Five years is a long time in any industry, but this is particularly true for televisions. One of the saddest boom-to-gloom stories is that of the Pioneer Kuro, which disappeared in 2008 but is still a reference TV today. It is a spectacular screen, and only in 2013 with the impending launch of the Panasonic ZT60 could the Kuro finally see its match. However, as Panasonic is considering ending its plasma business, it seems that these TVs just weren't made for these times.
A couple of years ago it seemed that Pure Digital had a monster on its hands with the Flip -- a small, handheld camera that did one thing and did it well: capture video. Cisco bought the company in 2009 for $590 million, and within two years the wheels just fell off. Despite larger storage capacities and higher resolutions, the competition from smartphones was simply too much.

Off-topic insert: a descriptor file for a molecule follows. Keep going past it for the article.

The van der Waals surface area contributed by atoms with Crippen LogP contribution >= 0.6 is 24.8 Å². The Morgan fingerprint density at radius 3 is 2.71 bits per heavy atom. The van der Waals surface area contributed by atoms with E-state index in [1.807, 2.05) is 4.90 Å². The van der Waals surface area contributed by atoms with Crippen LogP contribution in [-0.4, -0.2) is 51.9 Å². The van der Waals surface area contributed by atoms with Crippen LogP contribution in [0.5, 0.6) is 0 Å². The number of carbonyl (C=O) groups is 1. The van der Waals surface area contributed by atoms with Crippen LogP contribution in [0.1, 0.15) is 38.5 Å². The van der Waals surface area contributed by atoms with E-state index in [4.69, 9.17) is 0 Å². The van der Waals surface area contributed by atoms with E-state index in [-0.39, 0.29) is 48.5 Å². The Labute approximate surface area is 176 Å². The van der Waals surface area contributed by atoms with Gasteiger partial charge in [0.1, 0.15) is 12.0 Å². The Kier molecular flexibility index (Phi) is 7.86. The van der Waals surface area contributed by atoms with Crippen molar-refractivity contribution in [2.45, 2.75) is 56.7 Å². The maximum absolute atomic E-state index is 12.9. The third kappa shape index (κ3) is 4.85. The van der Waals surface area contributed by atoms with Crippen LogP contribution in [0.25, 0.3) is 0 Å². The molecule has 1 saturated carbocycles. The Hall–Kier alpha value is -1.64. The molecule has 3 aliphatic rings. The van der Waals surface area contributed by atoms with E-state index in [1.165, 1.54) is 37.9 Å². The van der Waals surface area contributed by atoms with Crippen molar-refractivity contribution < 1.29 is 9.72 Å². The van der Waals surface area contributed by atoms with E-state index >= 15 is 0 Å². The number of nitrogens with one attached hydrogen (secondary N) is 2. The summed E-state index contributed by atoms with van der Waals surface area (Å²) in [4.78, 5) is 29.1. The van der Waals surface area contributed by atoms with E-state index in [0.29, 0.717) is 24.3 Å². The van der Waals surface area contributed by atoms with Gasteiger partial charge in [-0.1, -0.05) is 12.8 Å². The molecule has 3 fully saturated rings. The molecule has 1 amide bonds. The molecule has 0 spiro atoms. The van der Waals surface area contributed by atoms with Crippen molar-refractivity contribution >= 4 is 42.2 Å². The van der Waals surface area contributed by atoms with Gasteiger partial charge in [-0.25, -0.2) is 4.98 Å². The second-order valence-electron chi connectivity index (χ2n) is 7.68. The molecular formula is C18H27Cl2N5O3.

In what I hope was more of a coincidence than a kiss of death, I reviewed the Logitech Squeezebox Touch just two months before it was pulled from the market. This is a shame, as this is by far my favorite piece of hi-fi gear. Though you can still find units online, its future as a supported platform is by no means guaranteed.
As the smartphone OS landscape quickly becomes a duopoly, some excellent operating systems (and phones) have gone by the wayside. Palm's (then HP's, then LG's) WebOS is sadly missed by its fans, and the WebOS-based Palm Pre was praised by CNET for its "well-integrated features and unparalleled multitasking capabilities." Can LG make WebOS succeed on smart TV? Time will tell.
Anyone who was anyone had a Motorola Razr. It was one of the last true omnipresent phones, save for perhaps the iPhone. I also remember with affection my Sony Ericsson and Panasonic models from the '90s. While Sony had flip phones up until last year, its catalog consists entirely of candy bars now.